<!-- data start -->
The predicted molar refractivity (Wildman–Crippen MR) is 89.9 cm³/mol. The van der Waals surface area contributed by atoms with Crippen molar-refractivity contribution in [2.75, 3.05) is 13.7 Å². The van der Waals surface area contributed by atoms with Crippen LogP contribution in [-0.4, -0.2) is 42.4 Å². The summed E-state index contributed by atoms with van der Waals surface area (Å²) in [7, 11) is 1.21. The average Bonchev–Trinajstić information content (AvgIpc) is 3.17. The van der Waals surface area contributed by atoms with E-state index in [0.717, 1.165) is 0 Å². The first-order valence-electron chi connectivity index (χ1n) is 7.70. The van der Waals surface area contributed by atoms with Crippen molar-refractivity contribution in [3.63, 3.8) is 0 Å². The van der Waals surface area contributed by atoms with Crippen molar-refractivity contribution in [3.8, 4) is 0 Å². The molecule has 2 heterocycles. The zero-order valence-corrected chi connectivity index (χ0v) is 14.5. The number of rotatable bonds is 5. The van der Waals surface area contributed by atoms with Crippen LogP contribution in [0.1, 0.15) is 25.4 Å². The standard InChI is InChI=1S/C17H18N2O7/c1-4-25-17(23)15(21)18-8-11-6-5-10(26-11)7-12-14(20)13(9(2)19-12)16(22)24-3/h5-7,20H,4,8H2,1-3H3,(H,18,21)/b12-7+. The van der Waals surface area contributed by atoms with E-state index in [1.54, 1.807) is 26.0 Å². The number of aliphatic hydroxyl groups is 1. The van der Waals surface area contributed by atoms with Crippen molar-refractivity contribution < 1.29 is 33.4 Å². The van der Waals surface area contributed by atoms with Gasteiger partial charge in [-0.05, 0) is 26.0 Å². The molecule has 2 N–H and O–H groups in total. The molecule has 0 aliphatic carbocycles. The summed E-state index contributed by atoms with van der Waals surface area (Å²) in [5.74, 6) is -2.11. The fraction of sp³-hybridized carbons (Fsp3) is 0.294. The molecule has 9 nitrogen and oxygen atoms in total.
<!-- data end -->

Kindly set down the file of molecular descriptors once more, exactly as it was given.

The predicted molar refractivity (Wildman–Crippen MR) is 89.9 cm³/mol. The van der Waals surface area contributed by atoms with Crippen molar-refractivity contribution in [2.75, 3.05) is 13.7 Å². The van der Waals surface area contributed by atoms with Crippen LogP contribution in [-0.4, -0.2) is 42.4 Å². The summed E-state index contributed by atoms with van der Waals surface area (Å²) in [7, 11) is 1.21. The average Bonchev–Trinajstić information content (AvgIpc) is 3.17. The van der Waals surface area contributed by atoms with E-state index in [0.717, 1.165) is 0 Å². The first-order valence-electron chi connectivity index (χ1n) is 7.70. The van der Waals surface area contributed by atoms with Crippen molar-refractivity contribution in [3.63, 3.8) is 0 Å². The van der Waals surface area contributed by atoms with Crippen molar-refractivity contribution in [3.8, 4) is 0 Å². The molecule has 2 heterocycles. The zero-order valence-corrected chi connectivity index (χ0v) is 14.5. The number of rotatable bonds is 5. The van der Waals surface area contributed by atoms with Crippen LogP contribution in [0.1, 0.15) is 25.4 Å². The standard InChI is InChI=1S/C17H18N2O7/c1-4-25-17(23)15(21)18-8-11-6-5-10(26-11)7-12-14(20)13(9(2)19-12)16(22)24-3/h5-7,20H,4,8H2,1-3H3,(H,18,21)/b12-7+. The van der Waals surface area contributed by atoms with E-state index in [1.54, 1.807) is 26.0 Å². The number of aliphatic hydroxyl groups is 1. The van der Waals surface area contributed by atoms with Crippen molar-refractivity contribution < 1.29 is 33.4 Å². The van der Waals surface area contributed by atoms with Gasteiger partial charge in [-0.05, 0) is 26.0 Å². The molecule has 2 N–H and O–H groups in total. The molecule has 0 aliphatic carbocycles. The summed E-state index contributed by atoms with van der Waals surface area (Å²) in [5.74, 6) is -2.11. The fraction of sp³-hybridized carbons (Fsp3) is 0.294. The molecule has 9 nitrogen and oxygen atoms in total.